On the lookout for the causes underlying neocortex expansion, researchers at the Max Planck Institute of Molecular Cell Biology and Genetics in Dresden, at the side of colleagues at the University Hospital Carl Gustav Carus Dresden, in the past identified a variety of molecular players. These players generally act cell-intrinsically in the so-called basal progenitors, the stem cells in the developing neocortex with a pivotal role in its expansion. The researchers now outline an extra, novel role of the happiness neurotransmitter serotonin which is known to operate in the mind to mediate satisfaction, self-confidence, and optimism – to act cell-extrinsically as a growth factor for basal progenitors in the developing human, but not mouse, neocortex.
Because of this new operate, placenta-derived serotonin likely contributed to the evolutionary expansion of the human neocortex. The research team of Wieland Huttner at the Max Planck Institute of Molecular Cell Biology and Genetics, who is likely one of the institute’s founding directors, has investigated the reason for the evolutionary expansion of the human neocortex in many studies. A new study from his lab specializes in the role of the neurotransmitter serotonin in this process. Serotonin is incessantly called the happiness neurotransmitter because it transmits messages between nerve cells that contribute to well-being and happiness. On the other hand, a potential role of such neurotransmitters throughout mind development has not yet been explored in detail.
In the developing embryo, the placenta produces serotonin, which then reaches the mind via blood circulation. This is true for humans in addition to mice. Yet, the operate of this placenta-derived serotonin in the developing mind has been unknown. The postdoctoral researcher Lei Xing in the Huttner group had studied neurotransmitters throughout his doctoral work in Canada. When he started his research project in Dresden after that, he was once curious to enquire their role in the developing mind. “I exploited datasets generated by the group up to now and found that the serotonin receptor HTR2A was once expressed in fetal human, but not embryonic mouse, neocortex. Serotonin needs to bind to this receptor so as to activate downstream signaling. I asked myself whether this receptor could be one of the crucial keys to the question of why humans have a bigger mind,” Lei Xing said.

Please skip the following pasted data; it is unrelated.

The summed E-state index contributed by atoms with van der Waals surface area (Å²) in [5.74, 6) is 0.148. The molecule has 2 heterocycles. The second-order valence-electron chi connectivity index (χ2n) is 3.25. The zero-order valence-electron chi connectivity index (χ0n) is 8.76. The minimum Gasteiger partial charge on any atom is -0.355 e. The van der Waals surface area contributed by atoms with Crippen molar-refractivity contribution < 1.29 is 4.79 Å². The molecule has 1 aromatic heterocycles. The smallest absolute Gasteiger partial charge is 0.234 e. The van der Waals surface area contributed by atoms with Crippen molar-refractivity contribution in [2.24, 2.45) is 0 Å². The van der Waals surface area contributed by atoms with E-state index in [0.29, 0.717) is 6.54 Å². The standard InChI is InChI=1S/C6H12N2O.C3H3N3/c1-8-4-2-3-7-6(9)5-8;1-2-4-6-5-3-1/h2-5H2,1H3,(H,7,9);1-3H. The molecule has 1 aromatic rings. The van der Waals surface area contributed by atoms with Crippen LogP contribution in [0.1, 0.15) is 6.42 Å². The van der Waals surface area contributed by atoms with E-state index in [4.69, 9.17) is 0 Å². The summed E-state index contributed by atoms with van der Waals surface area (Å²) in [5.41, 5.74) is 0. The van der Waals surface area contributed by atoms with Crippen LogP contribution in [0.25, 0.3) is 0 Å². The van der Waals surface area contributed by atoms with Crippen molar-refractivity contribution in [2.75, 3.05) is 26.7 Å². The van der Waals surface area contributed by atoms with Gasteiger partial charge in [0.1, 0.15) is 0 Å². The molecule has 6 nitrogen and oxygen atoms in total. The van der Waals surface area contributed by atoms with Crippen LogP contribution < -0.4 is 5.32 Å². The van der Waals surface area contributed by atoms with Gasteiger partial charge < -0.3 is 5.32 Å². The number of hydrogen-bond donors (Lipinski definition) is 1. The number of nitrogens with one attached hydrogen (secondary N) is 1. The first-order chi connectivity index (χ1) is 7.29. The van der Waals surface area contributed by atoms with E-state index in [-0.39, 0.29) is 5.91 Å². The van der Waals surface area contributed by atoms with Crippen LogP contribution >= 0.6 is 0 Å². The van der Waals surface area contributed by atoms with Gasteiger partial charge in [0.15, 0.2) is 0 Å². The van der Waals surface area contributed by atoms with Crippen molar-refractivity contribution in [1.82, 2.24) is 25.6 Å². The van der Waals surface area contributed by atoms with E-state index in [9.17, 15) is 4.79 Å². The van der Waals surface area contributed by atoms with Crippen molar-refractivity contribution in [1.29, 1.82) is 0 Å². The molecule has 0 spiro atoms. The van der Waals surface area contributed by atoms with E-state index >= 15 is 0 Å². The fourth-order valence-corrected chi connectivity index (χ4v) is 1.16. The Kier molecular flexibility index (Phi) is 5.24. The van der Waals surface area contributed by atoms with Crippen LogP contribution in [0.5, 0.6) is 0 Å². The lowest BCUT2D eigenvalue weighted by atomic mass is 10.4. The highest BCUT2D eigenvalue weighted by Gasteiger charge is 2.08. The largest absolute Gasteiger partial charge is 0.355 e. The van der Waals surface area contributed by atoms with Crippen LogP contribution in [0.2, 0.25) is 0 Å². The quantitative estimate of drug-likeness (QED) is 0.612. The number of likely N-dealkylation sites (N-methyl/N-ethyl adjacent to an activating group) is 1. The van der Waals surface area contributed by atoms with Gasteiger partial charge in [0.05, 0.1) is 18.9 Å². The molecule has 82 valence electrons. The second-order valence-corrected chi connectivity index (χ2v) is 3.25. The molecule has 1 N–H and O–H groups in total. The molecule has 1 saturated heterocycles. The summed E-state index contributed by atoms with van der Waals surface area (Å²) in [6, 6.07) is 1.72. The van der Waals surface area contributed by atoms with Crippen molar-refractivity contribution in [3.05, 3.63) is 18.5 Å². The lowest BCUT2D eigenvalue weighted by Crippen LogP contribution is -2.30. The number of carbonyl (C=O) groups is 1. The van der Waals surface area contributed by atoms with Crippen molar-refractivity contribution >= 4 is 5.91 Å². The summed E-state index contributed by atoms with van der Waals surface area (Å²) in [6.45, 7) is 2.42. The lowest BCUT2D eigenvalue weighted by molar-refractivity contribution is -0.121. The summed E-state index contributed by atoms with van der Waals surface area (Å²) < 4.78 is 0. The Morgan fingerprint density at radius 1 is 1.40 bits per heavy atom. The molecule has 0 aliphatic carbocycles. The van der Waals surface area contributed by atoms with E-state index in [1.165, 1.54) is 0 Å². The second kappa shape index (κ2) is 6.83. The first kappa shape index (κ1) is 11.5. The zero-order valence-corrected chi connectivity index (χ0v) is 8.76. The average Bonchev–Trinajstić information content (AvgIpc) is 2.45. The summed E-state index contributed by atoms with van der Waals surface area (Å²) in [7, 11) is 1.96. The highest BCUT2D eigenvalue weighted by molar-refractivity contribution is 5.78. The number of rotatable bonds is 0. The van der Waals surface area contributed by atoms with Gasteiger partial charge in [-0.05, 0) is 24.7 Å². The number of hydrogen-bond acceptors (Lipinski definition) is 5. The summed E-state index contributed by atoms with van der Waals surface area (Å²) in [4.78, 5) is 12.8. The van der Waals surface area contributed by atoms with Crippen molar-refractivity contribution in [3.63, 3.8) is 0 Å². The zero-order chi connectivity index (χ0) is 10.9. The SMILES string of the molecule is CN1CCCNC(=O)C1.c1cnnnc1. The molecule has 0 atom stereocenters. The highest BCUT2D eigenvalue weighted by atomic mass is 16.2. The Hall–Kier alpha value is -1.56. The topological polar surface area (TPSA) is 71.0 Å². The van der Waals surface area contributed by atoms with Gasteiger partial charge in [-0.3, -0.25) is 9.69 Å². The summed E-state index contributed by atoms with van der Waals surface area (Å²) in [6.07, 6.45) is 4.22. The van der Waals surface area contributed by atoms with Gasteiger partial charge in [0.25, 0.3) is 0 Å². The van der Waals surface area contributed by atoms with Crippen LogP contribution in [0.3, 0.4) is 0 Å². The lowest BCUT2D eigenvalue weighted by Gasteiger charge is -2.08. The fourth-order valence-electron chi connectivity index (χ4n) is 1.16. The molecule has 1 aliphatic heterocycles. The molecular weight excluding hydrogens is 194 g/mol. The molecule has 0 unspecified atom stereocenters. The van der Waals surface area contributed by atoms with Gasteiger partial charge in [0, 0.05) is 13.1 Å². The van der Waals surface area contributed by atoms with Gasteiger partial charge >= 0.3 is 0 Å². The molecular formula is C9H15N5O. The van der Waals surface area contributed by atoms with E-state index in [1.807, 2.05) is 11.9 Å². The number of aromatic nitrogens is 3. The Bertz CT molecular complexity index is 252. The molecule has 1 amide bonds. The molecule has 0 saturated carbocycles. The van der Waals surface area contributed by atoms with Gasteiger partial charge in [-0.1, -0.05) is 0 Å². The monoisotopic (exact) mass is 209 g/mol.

To explore this, the researchers induced the production of the HTR2A receptor in embryonic mouse neocortex. “Indeed, we found that serotonin, by activating this receptor, caused a chain of reactions that resulted in the production of more basal progenitors in the developing mind. More basal progenitors can then increase the production of cortical neurons, which paves the way to a bigger mind,” said Lei Xing. “In conclusion, our study uncovers a novel role of serotonin as a growth factor for basal progenitors in highly developed brains, notably human. Our data implicate serotonin in the expansion of the neocortex throughout development and human evolution,” said Wieland Huttner, who supervised the study.
“Odd signaling of serotonin and a disturbed expression or mutation of its receptor HTR2A have been observed in quite a lot of neurodevelopmental and psychiatric disorders, such as Down syndrome, attention deficit hyperactivity disorder, and autism. Our findings may help give an explanation for how malfunctions of serotonin and its receptor throughout fetal mind development may end up in congenital disorders and may propose novel approaches for therapeutic avenues,” he added.
(This story has been published from a wire agency feed without modifications to the text. Only the headline has been changed.)
Follow more stories on Facebook and Twitter